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Drug manufacturer Pfizer stiffened its conditions on 340B sales to hospitals of the immunosuppressant Xeljanz.

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Pfizer Is the Second Drug Maker This Week to Tighten Limits on 340B Sales to Hospitals

Drug manufacturer Pfizer today stiffened its conditions on 340B sales to hospitals of the immunosuppressant Xeljanz, one of its top-selling products.

Starting May 1, Pfizer will let hospitals without an in-house pharmacy designate just one contract pharmacy for Xeljanz. Pfizer also is ending its policy exemption for hospitals’ wholly owned contract pharmacies. These will not be able anymore to separately receive 340B-purchaed Xeljanz on a bill to / ship to basis.

Under Pfizer’s existing policy in place since March 2022, hospitals could keep buying Xeljanz at a 340B price for shipment to multiple contract pharmacies if they agreed to provide related claims data for Xeljanz sales to drug industry contractor 340B ESP. Pfizer’s notice today says hospitals can keep submitting such data to 340B ESP voluntarily.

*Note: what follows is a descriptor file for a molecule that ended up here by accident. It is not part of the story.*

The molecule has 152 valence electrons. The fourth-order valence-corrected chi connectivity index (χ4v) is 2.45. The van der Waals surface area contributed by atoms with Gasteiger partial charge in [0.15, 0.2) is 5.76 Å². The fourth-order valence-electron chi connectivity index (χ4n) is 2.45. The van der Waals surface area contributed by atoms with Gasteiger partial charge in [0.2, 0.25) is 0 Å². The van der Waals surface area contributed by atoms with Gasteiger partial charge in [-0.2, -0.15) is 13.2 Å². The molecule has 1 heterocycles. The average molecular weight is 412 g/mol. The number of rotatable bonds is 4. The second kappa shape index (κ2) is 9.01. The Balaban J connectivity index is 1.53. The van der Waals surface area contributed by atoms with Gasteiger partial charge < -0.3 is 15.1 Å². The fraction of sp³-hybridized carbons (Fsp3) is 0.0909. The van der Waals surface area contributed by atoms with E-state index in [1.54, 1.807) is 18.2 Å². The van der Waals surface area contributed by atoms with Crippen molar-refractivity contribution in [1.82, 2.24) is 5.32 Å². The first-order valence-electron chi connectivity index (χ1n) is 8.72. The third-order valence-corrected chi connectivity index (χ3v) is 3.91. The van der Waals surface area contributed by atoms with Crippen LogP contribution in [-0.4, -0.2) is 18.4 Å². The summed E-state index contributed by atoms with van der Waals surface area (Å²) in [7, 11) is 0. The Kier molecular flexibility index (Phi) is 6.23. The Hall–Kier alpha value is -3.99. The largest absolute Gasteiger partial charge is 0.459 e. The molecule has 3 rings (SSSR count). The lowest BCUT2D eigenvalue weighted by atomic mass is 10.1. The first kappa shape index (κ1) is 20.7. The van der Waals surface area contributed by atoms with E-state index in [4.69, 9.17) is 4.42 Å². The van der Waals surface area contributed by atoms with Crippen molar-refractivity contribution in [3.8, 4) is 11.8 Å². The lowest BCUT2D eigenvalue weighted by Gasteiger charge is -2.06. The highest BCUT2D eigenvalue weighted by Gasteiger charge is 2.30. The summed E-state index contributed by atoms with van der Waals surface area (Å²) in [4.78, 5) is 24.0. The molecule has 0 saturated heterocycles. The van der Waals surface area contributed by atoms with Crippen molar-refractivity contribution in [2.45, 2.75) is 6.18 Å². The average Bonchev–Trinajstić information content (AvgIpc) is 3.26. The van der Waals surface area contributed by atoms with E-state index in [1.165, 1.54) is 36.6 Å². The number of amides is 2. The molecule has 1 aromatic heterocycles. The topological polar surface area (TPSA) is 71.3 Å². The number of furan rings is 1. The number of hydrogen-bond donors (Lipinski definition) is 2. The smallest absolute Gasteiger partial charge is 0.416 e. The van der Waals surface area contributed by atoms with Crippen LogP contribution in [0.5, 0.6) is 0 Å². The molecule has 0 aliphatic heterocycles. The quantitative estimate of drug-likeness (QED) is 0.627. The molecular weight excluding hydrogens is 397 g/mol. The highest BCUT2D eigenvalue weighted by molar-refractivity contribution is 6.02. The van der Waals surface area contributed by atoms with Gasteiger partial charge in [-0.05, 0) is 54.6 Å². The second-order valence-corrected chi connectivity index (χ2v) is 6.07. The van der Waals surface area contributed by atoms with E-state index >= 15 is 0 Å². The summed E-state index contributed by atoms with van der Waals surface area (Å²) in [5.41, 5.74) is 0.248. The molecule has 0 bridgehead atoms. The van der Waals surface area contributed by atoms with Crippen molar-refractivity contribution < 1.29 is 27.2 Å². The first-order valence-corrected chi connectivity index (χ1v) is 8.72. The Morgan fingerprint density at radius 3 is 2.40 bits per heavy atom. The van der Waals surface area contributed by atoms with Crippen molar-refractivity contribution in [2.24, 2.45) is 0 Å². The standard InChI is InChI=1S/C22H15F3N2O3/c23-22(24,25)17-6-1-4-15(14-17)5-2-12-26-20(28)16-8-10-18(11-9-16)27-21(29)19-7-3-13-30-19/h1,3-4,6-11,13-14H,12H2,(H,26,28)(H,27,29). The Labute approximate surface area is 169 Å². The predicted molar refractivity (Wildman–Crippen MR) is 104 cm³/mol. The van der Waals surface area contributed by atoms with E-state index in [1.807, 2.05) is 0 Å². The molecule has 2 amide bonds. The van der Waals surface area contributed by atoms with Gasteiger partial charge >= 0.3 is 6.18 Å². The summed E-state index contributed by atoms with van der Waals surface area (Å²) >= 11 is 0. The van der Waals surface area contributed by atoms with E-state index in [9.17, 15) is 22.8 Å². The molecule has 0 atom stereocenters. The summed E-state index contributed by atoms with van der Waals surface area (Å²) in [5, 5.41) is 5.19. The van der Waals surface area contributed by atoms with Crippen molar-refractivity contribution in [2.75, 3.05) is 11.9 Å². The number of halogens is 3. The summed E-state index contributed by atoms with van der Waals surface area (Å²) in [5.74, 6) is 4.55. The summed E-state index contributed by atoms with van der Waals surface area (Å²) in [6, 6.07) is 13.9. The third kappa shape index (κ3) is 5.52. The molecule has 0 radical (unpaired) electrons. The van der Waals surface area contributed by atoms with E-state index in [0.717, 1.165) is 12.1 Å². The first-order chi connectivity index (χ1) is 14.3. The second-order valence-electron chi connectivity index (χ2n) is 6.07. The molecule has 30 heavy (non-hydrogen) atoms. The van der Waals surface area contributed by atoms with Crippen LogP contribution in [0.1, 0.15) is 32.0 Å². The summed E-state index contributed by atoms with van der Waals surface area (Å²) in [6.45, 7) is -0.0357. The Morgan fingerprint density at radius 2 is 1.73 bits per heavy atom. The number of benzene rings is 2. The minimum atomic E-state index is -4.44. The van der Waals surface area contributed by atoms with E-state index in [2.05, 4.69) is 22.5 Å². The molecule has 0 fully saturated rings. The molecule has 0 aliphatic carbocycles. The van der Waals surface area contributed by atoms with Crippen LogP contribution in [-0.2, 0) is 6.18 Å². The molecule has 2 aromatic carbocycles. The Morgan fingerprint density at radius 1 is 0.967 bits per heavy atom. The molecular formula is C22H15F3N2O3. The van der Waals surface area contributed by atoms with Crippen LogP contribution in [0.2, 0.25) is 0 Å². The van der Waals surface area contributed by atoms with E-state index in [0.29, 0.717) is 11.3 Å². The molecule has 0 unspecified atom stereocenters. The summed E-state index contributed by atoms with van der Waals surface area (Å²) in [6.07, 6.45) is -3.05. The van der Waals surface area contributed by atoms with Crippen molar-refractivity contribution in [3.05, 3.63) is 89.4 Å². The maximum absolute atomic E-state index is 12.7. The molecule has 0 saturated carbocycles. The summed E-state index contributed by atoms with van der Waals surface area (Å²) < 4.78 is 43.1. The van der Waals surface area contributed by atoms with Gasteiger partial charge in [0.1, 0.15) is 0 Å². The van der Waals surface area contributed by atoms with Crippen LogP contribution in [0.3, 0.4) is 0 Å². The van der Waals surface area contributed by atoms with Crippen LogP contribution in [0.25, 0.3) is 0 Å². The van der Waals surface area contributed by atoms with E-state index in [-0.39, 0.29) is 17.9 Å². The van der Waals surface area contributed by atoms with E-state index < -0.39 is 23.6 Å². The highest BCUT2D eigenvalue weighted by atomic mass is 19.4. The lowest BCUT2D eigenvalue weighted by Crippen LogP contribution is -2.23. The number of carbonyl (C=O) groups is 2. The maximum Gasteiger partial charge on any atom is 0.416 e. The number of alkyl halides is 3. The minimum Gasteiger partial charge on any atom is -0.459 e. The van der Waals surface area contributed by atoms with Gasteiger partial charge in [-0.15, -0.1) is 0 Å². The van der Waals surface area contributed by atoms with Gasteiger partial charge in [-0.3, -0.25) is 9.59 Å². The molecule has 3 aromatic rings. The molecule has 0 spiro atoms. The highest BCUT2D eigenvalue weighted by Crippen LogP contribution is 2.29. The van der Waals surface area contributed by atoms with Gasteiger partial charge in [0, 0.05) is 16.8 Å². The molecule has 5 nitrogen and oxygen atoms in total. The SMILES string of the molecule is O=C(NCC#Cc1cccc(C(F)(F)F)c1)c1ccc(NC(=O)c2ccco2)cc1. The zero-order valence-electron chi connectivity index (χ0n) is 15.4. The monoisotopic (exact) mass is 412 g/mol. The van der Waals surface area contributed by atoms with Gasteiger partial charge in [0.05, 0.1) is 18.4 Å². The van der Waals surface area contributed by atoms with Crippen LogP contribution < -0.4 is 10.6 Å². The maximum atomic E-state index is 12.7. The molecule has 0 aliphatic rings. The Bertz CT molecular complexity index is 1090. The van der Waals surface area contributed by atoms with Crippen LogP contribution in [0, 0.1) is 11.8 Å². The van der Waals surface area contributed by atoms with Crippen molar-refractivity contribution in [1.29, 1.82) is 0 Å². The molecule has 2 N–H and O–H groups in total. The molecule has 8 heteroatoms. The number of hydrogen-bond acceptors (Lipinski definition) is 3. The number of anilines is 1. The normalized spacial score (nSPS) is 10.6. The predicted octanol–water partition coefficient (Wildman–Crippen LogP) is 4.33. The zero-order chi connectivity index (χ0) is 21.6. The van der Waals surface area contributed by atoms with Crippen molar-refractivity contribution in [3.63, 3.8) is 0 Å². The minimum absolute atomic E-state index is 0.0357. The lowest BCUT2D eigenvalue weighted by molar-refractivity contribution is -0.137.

Pfizer’s other existing conditions on 340B sales to hospitals of 11 oral oncology medicines are unchanged, the company said. Today’s notice includes a courtesy copy of those conditions (briefly stated, unlimited contract pharmacy in exchange for claims data, and exemptions for wholly owned contract pharmacies).

Grantee covered entities continue to be exempt from the conditions on 340B sales, Pfizer said.

Pfizer reported $1.12 billion in revenue on U.S. sales of Xeljanz in 2022, down from $1.64 billion the year before. In its annual report to the U.S. Securities and Exchange Commission, Pfizer attributed the revenue decline partially to “declines in net price due to unfavorable changes in channel mix in the U.S.”

In several places in the notice and attached FAQ, Pfizer said its policy is consistent with a Jan. 30 federal appeals court opinion. The court held that “Congress never said that drug makers must deliver discounted Section 340B drugs to an unlimited number of contract pharmacies.”

Since then, three other drug makers—Johnson & Johnson, Amgen, and AbbVie (the latter on Wednesday)—have adjusted their conditions on 340B sales to limit to hospital covered entities to just one contract pharmacy. 340B stakeholders expect more such announcements.

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